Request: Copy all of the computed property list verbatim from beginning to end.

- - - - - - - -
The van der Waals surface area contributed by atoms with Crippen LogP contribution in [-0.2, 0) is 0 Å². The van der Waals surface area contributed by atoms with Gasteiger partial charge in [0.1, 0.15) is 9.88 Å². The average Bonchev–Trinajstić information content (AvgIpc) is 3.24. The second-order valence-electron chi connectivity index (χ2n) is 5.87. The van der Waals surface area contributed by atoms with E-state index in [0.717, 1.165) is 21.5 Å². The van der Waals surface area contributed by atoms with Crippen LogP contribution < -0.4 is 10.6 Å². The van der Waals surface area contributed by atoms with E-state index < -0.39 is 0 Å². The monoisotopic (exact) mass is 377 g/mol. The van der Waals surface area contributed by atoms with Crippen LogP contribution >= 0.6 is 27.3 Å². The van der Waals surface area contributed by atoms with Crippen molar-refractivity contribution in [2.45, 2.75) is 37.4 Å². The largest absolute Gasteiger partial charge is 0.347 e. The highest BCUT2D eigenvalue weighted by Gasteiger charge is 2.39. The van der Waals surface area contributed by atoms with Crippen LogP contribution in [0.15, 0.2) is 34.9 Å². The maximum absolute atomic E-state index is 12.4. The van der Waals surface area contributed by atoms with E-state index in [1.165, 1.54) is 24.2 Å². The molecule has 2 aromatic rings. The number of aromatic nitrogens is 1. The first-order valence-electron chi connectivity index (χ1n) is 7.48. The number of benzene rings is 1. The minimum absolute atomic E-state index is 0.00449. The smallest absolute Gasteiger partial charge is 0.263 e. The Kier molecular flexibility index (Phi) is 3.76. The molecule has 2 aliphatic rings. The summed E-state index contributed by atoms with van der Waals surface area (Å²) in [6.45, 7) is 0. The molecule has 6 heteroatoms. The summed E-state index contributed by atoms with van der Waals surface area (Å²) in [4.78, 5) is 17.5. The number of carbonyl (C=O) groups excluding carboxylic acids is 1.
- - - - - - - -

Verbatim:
The van der Waals surface area contributed by atoms with Crippen LogP contribution in [-0.2, 0) is 0 Å². The van der Waals surface area contributed by atoms with Gasteiger partial charge in [0.1, 0.15) is 9.88 Å². The average Bonchev–Trinajstić information content (AvgIpc) is 3.24. The second-order valence-electron chi connectivity index (χ2n) is 5.87. The van der Waals surface area contributed by atoms with E-state index in [0.717, 1.165) is 21.5 Å². The van der Waals surface area contributed by atoms with Crippen LogP contribution < -0.4 is 10.6 Å². The van der Waals surface area contributed by atoms with E-state index < -0.39 is 0 Å². The monoisotopic (exact) mass is 377 g/mol. The van der Waals surface area contributed by atoms with Crippen LogP contribution >= 0.6 is 27.3 Å². The van der Waals surface area contributed by atoms with Crippen molar-refractivity contribution in [2.45, 2.75) is 37.4 Å². The largest absolute Gasteiger partial charge is 0.347 e. The highest BCUT2D eigenvalue weighted by Gasteiger charge is 2.39. The van der Waals surface area contributed by atoms with Crippen LogP contribution in [0.15, 0.2) is 34.9 Å². The maximum absolute atomic E-state index is 12.4. The van der Waals surface area contributed by atoms with E-state index in [1.165, 1.54) is 24.2 Å². The molecule has 2 aromatic rings. The number of aromatic nitrogens is 1. The first-order valence-electron chi connectivity index (χ1n) is 7.48. The number of benzene rings is 1. The minimum absolute atomic E-state index is 0.00449. The smallest absolute Gasteiger partial charge is 0.263 e. The Kier molecular flexibility index (Phi) is 3.76. The molecule has 2 aliphatic rings. The summed E-state index contributed by atoms with van der Waals surface area (Å²) in [6.45, 7) is 0. The molecule has 6 heteroatoms. The summed E-state index contributed by atoms with van der Waals surface area (Å²) in [4.78, 5) is 17.5. The number of carbonyl (C=O) groups excluding carboxylic acids is 1.